There is a photo of a young woman that I like to show medical students when I lecture on the topic of the treatment of autoimmune diseases. It shows a “before-and-after” headshot of a twenty-something patient: the “before” shot was taken about a year prior to the onset of her illness. It depicts a pretty young woman with shoulder-length auburn hair and sparkling green eyes. The “after” shot was taken at a time when we were struggling to control her raging lupus nephritis. I ask the students to describe what they see: her cheeks are bloated and covered with a deep red butterfly rash, there is some patchy acne over her chin, and her previously thick mane of hair has thinned considerably. Her eyes have lost their sparkle. The smile has disappeared. Most of the students quickly surmise that what they are seeing are the ravages of long-term corticosteroid use in a woman whom they guess may have lupus.
We move on to the second case. This one is a bit trickier—it is the photograph of a lovely middle-aged patient of mine, Mary C., who has had rheumatoid arthritis for more than twenty years. She passed away a few years ago, but while she was alive, Mary loved attending these sessions in person so that she could show off her charming face. She had a most unusual complexion for a woman of Irish ancestry; it featured a bluish gray tinge. She would regale the students with her colorful account of how her appearance once led an experienced infusion center nurse to mistakenly call a “code blue” because she thought that Mary was experiencing severe respiratory difficulties and turning blue in the face. In fact, her slate gray appearance was merely depicting the telltale sign of chrysiasis, something we rarely get to see these days following the demise of gold salt therapy. The students generally miss this visual finding, although last year, one sharp student recounted how she had seen a similar facial discoloration in a patient treated with amiodarone. These teaching sessions made me wonder about all those times in our daily practice when we fail to see what should be obvious, missing the diagnosis that is literally under our nose.
One of the more egregious examples of this phenomenon occurred many years ago when I was a second-year medical student. I elected to spend three months on a neurological service to see whether I was destined to become a neurologist. (I guess not!) One of our patients was the head neurosurgical scrub nurse who was admitted for evaluation of a variety of neuroendocrine anomalies. Three years earlier, she had undergone bilateral carpal tunnel surgery for release of both of her entrapped median nerves. The following year she was diagnosed with type I diabetes, and more recently she began to notice that she could no longer fit her previously slender fingers into the same-sized surgical gloves that she wore her entire career. Even a lowly second-year medical student could realize that she was displaying all of the features of a textbook case of acromegaly. The bizarre part of the story was that the preeminent neurosurgeon whose specialty was the resection of pituitary tumors was the same surgeon who had worked with her for the past ten years and had performed her carpal tunnel surgeries. Despite seeing patients with acromegaly who were referred to him from all over the world, he missed this diagnosis in a person who worked alongside him nearly every day for the past decade!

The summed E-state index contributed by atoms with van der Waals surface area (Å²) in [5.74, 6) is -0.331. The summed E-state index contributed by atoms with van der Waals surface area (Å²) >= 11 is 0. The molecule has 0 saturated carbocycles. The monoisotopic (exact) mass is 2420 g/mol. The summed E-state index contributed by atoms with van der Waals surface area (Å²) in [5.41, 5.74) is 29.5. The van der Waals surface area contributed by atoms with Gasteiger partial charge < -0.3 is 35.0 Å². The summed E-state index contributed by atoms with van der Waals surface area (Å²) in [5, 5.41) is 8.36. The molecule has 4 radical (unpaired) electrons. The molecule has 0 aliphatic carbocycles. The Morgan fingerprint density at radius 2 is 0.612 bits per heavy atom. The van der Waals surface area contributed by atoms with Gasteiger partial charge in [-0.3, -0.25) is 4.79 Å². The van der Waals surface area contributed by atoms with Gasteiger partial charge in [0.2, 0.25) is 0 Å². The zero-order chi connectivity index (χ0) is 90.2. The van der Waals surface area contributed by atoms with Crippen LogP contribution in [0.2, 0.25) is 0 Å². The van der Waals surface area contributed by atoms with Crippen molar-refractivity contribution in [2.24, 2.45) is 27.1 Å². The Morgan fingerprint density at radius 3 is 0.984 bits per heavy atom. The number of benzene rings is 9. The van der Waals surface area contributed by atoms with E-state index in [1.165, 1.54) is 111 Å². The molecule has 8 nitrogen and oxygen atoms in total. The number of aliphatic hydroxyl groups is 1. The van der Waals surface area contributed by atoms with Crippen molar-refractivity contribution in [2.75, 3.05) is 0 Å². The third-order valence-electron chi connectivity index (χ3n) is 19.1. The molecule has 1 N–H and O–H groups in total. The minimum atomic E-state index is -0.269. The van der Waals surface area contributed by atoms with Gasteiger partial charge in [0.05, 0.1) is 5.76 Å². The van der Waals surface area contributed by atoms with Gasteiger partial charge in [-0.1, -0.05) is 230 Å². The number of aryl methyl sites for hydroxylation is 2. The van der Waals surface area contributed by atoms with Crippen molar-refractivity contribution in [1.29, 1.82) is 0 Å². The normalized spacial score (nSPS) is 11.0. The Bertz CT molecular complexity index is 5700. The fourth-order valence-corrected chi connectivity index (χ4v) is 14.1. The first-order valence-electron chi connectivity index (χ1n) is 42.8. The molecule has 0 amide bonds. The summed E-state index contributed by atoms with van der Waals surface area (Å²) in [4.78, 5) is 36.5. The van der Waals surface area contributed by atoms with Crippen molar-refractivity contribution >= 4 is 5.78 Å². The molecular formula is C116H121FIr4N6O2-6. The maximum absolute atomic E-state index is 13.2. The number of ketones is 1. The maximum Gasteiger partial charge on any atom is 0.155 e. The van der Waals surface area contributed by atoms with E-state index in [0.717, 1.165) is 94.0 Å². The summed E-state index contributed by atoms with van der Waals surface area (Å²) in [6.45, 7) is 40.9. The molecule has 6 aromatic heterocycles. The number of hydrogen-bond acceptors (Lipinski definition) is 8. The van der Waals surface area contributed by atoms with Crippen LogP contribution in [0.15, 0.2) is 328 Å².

These teaching sessions made me wonder about all those times in our daily practice when we fail to see what should be obvious, missing the diagnosis that is literally under our nose.
The Art of Diagnosis
It goes without saying that teaching the techniques of the skillful physical examination has lost some of its luster in medical school and residency training curricula. There are a number of reasons why the emphasis has shifted away from careful clinical evaluation to expediting patients’ problems with the help of lab tests and imaging studies ordered following a cursory physical examination. First, there is the time squeeze—clinicians are expected to see a rising number of patients at an ever-quickening pace. Second, there is the medico-legal-financial need to spend so much of the precious face-to-face encounter documenting the findings of this foreshortened exam. Third, there is the allure of expensive imaging and laboratory technologies that promise an expedited, focused work-up of the patient. Of course, labs and imaging studies are an essential part of the medical evaluation, but too many clinicians seem to wholly rely on these tests rather than spending a few extra minutes focusing on careful clinical observation. Fourth, there is a shortage of effective clinicians who have both the time and commitment to teach trainees the dying art of the physical exam. There are some notable exceptions, such as Abraham Verghese MD, senior associate chair for the theory and practice of medicine at Stanford University in Palo Alto, Calif., who is on a mission to revive the lost art of the physical exam that requires some old-fashioned touching, looking, and listening. With each passing year, fewer medical schools and residency programs are either willing or able to allocate the requisite funds to compensate clinicians for their teaching time and effort.